Mushroom clouds billowing up from nuclear explosions and seen in films around the globe, are usually images filmed during the era of aboveground testing. The last of these was held on July 17, 1962. Underground testing continued until 1992. The site remains under the Department of Energy. They offer tours of the grounds after visitors pass a rigorous screening process. There are restrictions during the tour (no pictures, no guns, no samples removed from the site). The usual screening process takes 6 weeks, longer for foreigners.

The Nevada Test Site has 28 separate areas with 1,100 buildings. There are 400 miles of paved roads and 300 miles of unpaved roads. There are also 10 heliports and 2 airstrips included. There are no longer nuclear tests taking place, but research continues with subcritical testing of America’s aging nuclear arsenal. They also maintain a nuclear waste complex in Area 5 for low-level radioactive waste with a half life of less than 20 years.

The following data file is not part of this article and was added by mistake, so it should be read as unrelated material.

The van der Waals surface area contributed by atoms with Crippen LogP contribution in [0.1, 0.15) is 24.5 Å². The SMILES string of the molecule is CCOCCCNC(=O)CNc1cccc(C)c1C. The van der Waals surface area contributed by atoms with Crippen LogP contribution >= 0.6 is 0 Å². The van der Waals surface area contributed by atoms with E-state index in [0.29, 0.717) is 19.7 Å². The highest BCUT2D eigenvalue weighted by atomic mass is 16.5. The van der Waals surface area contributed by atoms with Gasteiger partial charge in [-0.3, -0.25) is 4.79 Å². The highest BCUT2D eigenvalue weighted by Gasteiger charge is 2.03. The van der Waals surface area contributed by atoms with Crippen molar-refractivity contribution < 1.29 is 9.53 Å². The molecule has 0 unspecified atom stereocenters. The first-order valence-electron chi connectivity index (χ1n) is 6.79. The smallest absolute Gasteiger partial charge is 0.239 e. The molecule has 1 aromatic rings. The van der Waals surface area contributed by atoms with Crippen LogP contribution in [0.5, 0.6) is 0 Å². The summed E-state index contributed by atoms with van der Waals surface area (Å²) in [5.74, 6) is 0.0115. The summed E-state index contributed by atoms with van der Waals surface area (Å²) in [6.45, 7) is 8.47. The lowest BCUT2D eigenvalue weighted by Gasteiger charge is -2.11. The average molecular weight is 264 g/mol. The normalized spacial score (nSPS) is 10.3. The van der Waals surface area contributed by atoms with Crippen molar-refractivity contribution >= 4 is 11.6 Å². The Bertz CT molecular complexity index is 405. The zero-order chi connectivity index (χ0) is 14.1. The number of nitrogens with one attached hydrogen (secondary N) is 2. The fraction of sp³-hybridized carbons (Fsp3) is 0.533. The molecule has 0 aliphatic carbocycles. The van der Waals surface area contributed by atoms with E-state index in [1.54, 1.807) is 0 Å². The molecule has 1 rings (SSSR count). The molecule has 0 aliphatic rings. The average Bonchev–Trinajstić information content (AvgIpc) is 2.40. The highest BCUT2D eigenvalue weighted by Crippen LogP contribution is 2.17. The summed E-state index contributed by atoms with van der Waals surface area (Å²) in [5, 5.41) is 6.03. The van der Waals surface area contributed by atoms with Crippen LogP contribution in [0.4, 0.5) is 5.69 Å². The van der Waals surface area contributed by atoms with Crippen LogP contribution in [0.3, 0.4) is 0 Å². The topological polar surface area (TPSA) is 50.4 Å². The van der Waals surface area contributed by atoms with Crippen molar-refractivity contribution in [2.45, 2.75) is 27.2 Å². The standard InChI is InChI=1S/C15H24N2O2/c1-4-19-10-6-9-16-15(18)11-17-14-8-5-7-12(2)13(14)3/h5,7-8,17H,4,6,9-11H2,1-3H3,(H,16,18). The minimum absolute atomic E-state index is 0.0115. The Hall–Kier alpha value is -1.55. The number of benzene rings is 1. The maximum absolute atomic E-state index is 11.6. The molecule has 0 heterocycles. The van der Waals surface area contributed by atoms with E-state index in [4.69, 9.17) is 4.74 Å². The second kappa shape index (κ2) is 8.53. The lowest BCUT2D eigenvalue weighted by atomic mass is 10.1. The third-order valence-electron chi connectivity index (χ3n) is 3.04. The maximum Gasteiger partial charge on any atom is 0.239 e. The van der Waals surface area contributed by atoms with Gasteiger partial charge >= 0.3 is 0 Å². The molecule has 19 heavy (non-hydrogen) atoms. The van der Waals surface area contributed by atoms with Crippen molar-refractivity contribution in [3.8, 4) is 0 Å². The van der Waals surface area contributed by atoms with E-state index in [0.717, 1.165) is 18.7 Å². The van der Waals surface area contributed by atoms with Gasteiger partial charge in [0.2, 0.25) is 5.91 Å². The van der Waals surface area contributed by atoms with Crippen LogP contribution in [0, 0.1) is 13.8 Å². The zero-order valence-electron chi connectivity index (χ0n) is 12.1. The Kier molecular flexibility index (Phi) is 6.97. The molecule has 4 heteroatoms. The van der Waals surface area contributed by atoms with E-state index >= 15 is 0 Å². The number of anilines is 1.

“We are now getting more than 600 cases of cancer a year and more than 250 deaths because of these tests. There are 31 possible cancers linked with nuclear matter and some can take 20 to 30 years to develop.” – Roland Oldham

“The U.S. has no plans to conduct a nuclear test. President [George W.] Bush supports a continued moratorium on nuclear testing.” – Irene Smith

“It’s a lot easier to hit one of our own targets on a test range than it is for them to actually intercept nuclear-tipped missiles in a combat environment.” – John Pike

“Without going through a lot of detail, the issue of ownership of the land area occupied by the Nevada Test Site, and for that matter very large sections of Nevada and Utah, is very complex (going back to the Ruby Valley Treaty) and in our eyes has been resolved.” – Kevin Rohrer